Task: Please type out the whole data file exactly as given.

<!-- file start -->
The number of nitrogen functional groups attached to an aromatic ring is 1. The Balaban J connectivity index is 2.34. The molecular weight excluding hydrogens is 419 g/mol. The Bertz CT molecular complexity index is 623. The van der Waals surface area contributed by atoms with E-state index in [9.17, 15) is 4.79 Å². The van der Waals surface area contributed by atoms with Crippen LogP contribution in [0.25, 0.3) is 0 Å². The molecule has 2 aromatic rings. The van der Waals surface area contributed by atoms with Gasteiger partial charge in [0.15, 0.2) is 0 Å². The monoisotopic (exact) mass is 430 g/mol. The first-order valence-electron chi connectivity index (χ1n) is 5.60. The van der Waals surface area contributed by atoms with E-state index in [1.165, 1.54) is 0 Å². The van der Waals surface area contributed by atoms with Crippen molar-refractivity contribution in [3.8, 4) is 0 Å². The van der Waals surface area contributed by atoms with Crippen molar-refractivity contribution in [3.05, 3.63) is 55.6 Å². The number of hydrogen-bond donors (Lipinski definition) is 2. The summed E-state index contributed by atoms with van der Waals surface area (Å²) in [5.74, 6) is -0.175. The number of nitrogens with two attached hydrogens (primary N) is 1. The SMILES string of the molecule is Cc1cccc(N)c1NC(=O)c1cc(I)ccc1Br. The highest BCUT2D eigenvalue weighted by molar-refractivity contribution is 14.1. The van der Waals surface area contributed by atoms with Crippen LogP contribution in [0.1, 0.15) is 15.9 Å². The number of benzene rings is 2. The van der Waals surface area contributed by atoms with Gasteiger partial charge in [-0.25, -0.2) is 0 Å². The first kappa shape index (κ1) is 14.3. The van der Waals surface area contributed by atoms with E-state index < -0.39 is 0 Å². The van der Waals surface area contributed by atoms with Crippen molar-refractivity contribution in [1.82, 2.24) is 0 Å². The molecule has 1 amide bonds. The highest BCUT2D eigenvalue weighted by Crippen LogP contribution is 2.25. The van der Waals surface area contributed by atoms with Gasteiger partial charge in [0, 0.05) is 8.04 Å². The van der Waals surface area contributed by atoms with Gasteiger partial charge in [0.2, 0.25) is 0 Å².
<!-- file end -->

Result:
The number of nitrogen functional groups attached to an aromatic ring is 1. The Balaban J connectivity index is 2.34. The molecular weight excluding hydrogens is 419 g/mol. The Bertz CT molecular complexity index is 623. The van der Waals surface area contributed by atoms with E-state index in [9.17, 15) is 4.79 Å². The van der Waals surface area contributed by atoms with Crippen LogP contribution in [0.25, 0.3) is 0 Å². The molecule has 2 aromatic rings. The van der Waals surface area contributed by atoms with Gasteiger partial charge in [0.15, 0.2) is 0 Å². The monoisotopic (exact) mass is 430 g/mol. The first-order valence-electron chi connectivity index (χ1n) is 5.60. The van der Waals surface area contributed by atoms with E-state index in [1.165, 1.54) is 0 Å². The van der Waals surface area contributed by atoms with Crippen molar-refractivity contribution in [3.8, 4) is 0 Å². The van der Waals surface area contributed by atoms with Crippen molar-refractivity contribution in [3.05, 3.63) is 55.6 Å². The number of hydrogen-bond donors (Lipinski definition) is 2. The summed E-state index contributed by atoms with van der Waals surface area (Å²) in [5.74, 6) is -0.175. The number of nitrogens with two attached hydrogens (primary N) is 1. The SMILES string of the molecule is Cc1cccc(N)c1NC(=O)c1cc(I)ccc1Br. The highest BCUT2D eigenvalue weighted by molar-refractivity contribution is 14.1. The van der Waals surface area contributed by atoms with Crippen LogP contribution in [0.1, 0.15) is 15.9 Å². The number of benzene rings is 2. The van der Waals surface area contributed by atoms with Gasteiger partial charge in [-0.25, -0.2) is 0 Å². The first kappa shape index (κ1) is 14.3. The van der Waals surface area contributed by atoms with E-state index < -0.39 is 0 Å². The van der Waals surface area contributed by atoms with Crippen molar-refractivity contribution in [1.82, 2.24) is 0 Å². The molecule has 1 amide bonds. The highest BCUT2D eigenvalue weighted by Crippen LogP contribution is 2.25. The van der Waals surface area contributed by atoms with Gasteiger partial charge in [0, 0.05) is 8.04 Å². The van der Waals surface area contributed by atoms with Gasteiger partial charge in [0.2, 0.25) is 0 Å².